RPS superintendent apologizes for ‘error’ and ‘confusion’ about graduation projections

RPS graduation rate controversy

RICHMOND, Va. (WWBT) - The Richmond Public Schools system clarified Tuesday the number of students who may not graduate on time after an issue was found with the way high school credits were handed out.

The school system says 507 seniors are “on track” to meet graduation requirements and graduate on time.

There are 303 seniors listed as “likely June," meaning those students “are currently completing graduation requirements, such as earning a CTE credential.”

Superintendent Jason Kamras provided additional clarification in a series of tweets on Tuesday.

At Monday night’s School Board meeting, the number of “on track” and “likely June” students “were transposed” during a presentation.

“We apologize for this error and any frustration and confusion it has caused,” the school system said Tuesday.

There are 162 students listed as being “Likely Summer” graduates and 118 students who will graduate “likely” in the 2019-2020 school year.

One of the issues impacting the number of students graduating stems from 2015 when Richmond Public Schools announced the school system has been awarding high school credits incorrectly for a number of classes.

According to officials, other errors for this include students taking courses multiple times for credit, courses taken in middle school, inappropriately assigned credits and students taking local courses that shouldn’t have been credited.

The audit has revealed much deeper issues than the transcript itself.

In addition to issues related to the transcript itself, the administration has uncovered other significant gaps including ineffective scheduling and course selection, lack of systematic tracking of progress to graduation and absence of codified business rules that prevent technology from being a reliable tool.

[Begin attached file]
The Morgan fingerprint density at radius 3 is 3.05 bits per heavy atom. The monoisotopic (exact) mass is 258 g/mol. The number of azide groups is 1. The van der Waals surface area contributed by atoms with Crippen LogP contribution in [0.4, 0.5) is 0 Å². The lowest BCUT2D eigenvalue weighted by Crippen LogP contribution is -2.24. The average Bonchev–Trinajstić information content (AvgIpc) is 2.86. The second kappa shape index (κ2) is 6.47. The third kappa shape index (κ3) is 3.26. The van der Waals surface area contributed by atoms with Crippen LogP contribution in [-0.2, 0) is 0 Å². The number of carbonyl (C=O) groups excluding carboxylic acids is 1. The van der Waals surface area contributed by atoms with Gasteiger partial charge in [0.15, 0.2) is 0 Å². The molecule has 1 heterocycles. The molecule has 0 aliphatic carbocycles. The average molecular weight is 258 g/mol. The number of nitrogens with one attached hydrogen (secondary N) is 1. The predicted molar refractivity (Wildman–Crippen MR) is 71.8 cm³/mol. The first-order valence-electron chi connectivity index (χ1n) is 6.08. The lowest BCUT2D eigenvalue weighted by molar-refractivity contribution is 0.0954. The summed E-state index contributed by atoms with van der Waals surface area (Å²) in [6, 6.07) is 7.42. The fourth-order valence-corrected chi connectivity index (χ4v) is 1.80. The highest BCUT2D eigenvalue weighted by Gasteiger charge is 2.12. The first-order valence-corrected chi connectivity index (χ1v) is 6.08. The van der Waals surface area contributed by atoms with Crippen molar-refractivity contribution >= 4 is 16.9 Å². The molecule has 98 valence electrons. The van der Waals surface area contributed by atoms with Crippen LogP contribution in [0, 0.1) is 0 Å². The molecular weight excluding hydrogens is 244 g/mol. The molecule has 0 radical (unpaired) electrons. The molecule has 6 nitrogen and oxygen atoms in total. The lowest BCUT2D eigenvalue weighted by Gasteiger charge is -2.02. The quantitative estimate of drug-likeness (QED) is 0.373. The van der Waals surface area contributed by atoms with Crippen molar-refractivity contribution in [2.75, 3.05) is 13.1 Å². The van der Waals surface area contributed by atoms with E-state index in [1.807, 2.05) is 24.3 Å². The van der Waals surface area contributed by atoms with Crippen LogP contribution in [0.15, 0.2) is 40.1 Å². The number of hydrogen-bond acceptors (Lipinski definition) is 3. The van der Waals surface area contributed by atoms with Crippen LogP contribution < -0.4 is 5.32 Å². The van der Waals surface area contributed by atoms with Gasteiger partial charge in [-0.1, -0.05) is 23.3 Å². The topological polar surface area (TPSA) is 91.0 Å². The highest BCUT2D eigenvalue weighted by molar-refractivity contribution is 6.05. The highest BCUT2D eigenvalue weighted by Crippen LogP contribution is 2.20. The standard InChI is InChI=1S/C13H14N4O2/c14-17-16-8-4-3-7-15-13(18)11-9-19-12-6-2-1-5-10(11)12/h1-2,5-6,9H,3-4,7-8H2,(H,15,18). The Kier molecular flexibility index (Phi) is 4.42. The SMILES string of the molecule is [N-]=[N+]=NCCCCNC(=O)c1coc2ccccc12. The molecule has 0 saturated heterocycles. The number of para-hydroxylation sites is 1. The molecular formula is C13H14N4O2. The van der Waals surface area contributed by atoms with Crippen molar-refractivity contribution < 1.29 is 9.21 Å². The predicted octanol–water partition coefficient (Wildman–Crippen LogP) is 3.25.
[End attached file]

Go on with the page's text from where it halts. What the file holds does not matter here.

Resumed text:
Those issues may have an impact on graduation rates this year.

There are a lack of verified credits required for some diploma types, a lack of CTE credential for standard diplomas and a lack of appropriate coursework.

Officials say inappropriate graduation practices throughout the school system will no longer continue.

According to the report, the system will be instituting a consistent and documented process for properly awarding Locally-Awarded Verified Credits. The school system will no longer allow the preemptive use of the WorkKeys assessment to be used as a substitute for the Reading/Writing SOLs, and they will monitor the changing of diploma type.

In Monday night’s meeting, officials went over ways they are helping as many students as possible including going over each transcript at least eight times to make sure everyone is on track.

They have implemented several other ways to hopefully prevent this from happening again.

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